In doing so, they help eliminate poverty, restore value to the neighborhood, and even prepare for its gentrification. Private owners, like municipalities, have fully understood this phenomenon and widely use urban agriculture projects as a temporary means of avoiding the deterioration of an area, before improving it. This improvement often leads to eviction actors, not only plots of urban agriculture intended to be built, but sometimes the entire neighborhood when, having become tendency, housing prices are starting to rise again. Urban agriculture can, in some cases, become the Trojan horse of gentrification.

Gentrification and the precariousness of urban agriculture therefore raise the question of property and land use rights. From this angle, Detroit, with its urban neglect, and New York and Paris, with their extreme land pressure, constitute two opposite poles. However, even in Detroit, many commitments remain precarious and therefore at the mercy of a trend reversal.

To protect themselves, promoters of popular and civic urban agriculture are required to develop partnerships, mainly with municipalities, to try to sustain their investment. When they can, they opt for the formula to live happily, let's live hidden.


However, it is very difficult to escape land pressure, especially when it becomes speculative. Sooner or later, the garden gives way to a stamped real estate project Green. A great anthropologist if there ever was one, Goscinny lent Caesar, in The Domain of the Godsthe project of raze the fort to make a natural park. We couldn't say it better.

Even when their promoters invest urban agriculture projects with civic functions, it is difficult to escape the inner self. The collective discipline necessary for the maintenance of a garden, the limits of its opening to the public, which brings its share of degradation and incivility, often run the risk of privatization for the benefit of a small collective which is sometimes very culturally homogeneous. The line between appropriation by residents and privatization by a small club is thin. The inclusive dream does not always hold up to reality, which can pose a problem when it comes to public land.

Latest avatar: urban agriculture, which has become trendy, constitutes a new sector of investment, with the proliferation of high-tech start-ups which pride themselves on producing hydroponic strawberries on roofs or even in cellars using LED lamps. We will be happy that mint replaces cannabis. But there is little question anymore of the social or ecological functions of urban agriculture.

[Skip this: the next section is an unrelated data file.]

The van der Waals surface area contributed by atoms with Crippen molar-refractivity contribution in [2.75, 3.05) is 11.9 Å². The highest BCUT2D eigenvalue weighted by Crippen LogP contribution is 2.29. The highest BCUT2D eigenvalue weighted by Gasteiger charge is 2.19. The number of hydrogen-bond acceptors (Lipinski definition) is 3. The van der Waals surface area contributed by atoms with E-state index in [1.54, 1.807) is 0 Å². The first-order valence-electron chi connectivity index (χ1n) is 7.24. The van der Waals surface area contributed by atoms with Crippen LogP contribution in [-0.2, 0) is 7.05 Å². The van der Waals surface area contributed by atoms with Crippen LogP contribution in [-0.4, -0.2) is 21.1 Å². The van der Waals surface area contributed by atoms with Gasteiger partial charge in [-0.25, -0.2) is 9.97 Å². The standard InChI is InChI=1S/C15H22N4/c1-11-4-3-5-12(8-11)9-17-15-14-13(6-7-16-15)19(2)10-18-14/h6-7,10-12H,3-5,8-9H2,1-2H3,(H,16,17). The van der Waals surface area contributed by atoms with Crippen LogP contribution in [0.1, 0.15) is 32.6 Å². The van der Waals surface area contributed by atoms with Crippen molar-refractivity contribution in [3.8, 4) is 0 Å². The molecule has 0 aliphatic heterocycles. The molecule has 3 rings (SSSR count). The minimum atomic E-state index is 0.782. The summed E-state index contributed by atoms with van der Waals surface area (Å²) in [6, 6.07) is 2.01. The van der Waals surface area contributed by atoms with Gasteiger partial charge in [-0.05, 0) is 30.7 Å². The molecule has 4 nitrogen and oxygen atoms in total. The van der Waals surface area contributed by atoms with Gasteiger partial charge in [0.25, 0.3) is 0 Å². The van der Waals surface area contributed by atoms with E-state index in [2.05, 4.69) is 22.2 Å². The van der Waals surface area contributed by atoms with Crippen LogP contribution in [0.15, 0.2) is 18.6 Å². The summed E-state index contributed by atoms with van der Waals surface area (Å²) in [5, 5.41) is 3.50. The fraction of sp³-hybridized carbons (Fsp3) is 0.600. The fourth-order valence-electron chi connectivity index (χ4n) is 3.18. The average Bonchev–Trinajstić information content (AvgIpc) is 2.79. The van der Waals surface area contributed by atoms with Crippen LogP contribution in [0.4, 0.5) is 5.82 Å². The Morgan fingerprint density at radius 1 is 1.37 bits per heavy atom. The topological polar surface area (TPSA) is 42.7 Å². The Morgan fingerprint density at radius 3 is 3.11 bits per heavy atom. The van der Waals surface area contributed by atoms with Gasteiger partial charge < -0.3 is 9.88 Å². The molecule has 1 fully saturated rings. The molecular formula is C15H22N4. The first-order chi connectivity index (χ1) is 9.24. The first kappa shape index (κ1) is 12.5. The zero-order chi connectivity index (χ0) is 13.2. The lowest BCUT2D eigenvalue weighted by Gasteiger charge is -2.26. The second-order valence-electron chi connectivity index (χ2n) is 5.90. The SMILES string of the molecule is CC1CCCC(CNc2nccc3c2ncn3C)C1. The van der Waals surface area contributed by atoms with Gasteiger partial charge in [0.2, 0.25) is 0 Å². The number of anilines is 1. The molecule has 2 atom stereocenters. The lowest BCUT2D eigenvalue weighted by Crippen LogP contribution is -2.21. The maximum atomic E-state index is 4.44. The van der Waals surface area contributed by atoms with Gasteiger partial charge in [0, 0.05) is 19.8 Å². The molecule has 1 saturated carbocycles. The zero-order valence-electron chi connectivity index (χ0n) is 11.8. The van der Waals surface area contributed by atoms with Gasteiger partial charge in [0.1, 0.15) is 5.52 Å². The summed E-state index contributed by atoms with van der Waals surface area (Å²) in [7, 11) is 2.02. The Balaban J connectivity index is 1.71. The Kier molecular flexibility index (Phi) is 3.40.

Will the commons save soldier Liz Christy?

To prevent bad money from driving out good money and keep urban agriculture its transformative, even subversive, character, the author suggests using the theory of the commons and establishing a land law in the city. However, this would have much more force if it were accompanied by a rigorous tax policy to stem speculation and restore the means to collective action.

Flaminia Paddeu's work is informative, of good analytical quality and generally free of jargon. It is of course dependent on its limited object: three terrains. We will therefore not find a global summary of the phenomenon at the international level, particularly in the metropolises of Asia, Africa or Latin America, where urban agriculture still plays a considerable food role, increasingly better documented by the FAO.

The book also does not address global ecological issues, nor the uncertainty over the sustainability of metropolises. The subject remains socio-political. The author introduces the tensions around urban agriculture into a broader framework of gender, liberalism, racism, etc. , with the risk that there is always an over-mobilization of these concepts as total explanatory keys. We sometimes have a feeling of being stuck in reality. But it is undoubtedly the subject of a healthy discussion among sociologists.

One regret, however: the length of the book and numerous redundancies. The author and her editor did not take the time to keep things short. It's a shame. The essay risks losing the readers its argument deserves.